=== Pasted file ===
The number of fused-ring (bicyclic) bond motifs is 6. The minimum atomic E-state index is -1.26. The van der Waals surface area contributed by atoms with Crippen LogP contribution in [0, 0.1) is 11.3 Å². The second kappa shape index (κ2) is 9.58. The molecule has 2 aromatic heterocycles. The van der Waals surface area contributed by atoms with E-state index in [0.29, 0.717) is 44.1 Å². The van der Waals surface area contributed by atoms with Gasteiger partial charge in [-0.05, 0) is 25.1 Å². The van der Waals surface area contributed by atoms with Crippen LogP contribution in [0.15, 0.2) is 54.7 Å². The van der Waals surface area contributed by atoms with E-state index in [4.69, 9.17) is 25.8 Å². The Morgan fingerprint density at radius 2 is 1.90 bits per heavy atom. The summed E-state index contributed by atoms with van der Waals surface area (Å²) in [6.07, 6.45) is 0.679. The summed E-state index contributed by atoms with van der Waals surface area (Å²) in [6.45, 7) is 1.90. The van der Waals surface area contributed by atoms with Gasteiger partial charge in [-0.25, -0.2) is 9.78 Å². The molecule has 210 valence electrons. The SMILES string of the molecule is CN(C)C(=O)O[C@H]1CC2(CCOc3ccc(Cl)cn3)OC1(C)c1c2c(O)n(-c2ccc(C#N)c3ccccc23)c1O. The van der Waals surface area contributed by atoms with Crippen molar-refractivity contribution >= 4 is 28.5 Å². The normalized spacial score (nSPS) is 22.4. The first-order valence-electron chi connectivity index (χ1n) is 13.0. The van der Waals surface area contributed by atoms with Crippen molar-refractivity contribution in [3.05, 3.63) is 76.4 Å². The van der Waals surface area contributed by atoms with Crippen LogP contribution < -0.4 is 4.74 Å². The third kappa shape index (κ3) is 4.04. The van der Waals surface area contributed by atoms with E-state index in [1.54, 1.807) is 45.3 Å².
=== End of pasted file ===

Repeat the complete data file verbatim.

The number of fused-ring (bicyclic) bond motifs is 6. The minimum atomic E-state index is -1.26. The van der Waals surface area contributed by atoms with Crippen LogP contribution in [0, 0.1) is 11.3 Å². The second kappa shape index (κ2) is 9.58. The molecule has 2 aromatic heterocycles. The van der Waals surface area contributed by atoms with E-state index in [0.29, 0.717) is 44.1 Å². The van der Waals surface area contributed by atoms with Gasteiger partial charge in [-0.05, 0) is 25.1 Å². The van der Waals surface area contributed by atoms with Crippen LogP contribution in [0.15, 0.2) is 54.7 Å². The van der Waals surface area contributed by atoms with E-state index in [4.69, 9.17) is 25.8 Å². The Morgan fingerprint density at radius 2 is 1.90 bits per heavy atom. The summed E-state index contributed by atoms with van der Waals surface area (Å²) in [6.07, 6.45) is 0.679. The summed E-state index contributed by atoms with van der Waals surface area (Å²) in [6.45, 7) is 1.90. The van der Waals surface area contributed by atoms with Gasteiger partial charge in [-0.25, -0.2) is 9.78 Å². The molecule has 210 valence electrons. The SMILES string of the molecule is CN(C)C(=O)O[C@H]1CC2(CCOc3ccc(Cl)cn3)OC1(C)c1c2c(O)n(-c2ccc(C#N)c3ccccc23)c1O. The van der Waals surface area contributed by atoms with Crippen molar-refractivity contribution >= 4 is 28.5 Å². The normalized spacial score (nSPS) is 22.4. The first-order valence-electron chi connectivity index (χ1n) is 13.0. The van der Waals surface area contributed by atoms with Crippen molar-refractivity contribution in [3.05, 3.63) is 76.4 Å². The van der Waals surface area contributed by atoms with Crippen LogP contribution < -0.4 is 4.74 Å². The third kappa shape index (κ3) is 4.04. The van der Waals surface area contributed by atoms with E-state index in [1.54, 1.807) is 45.3 Å².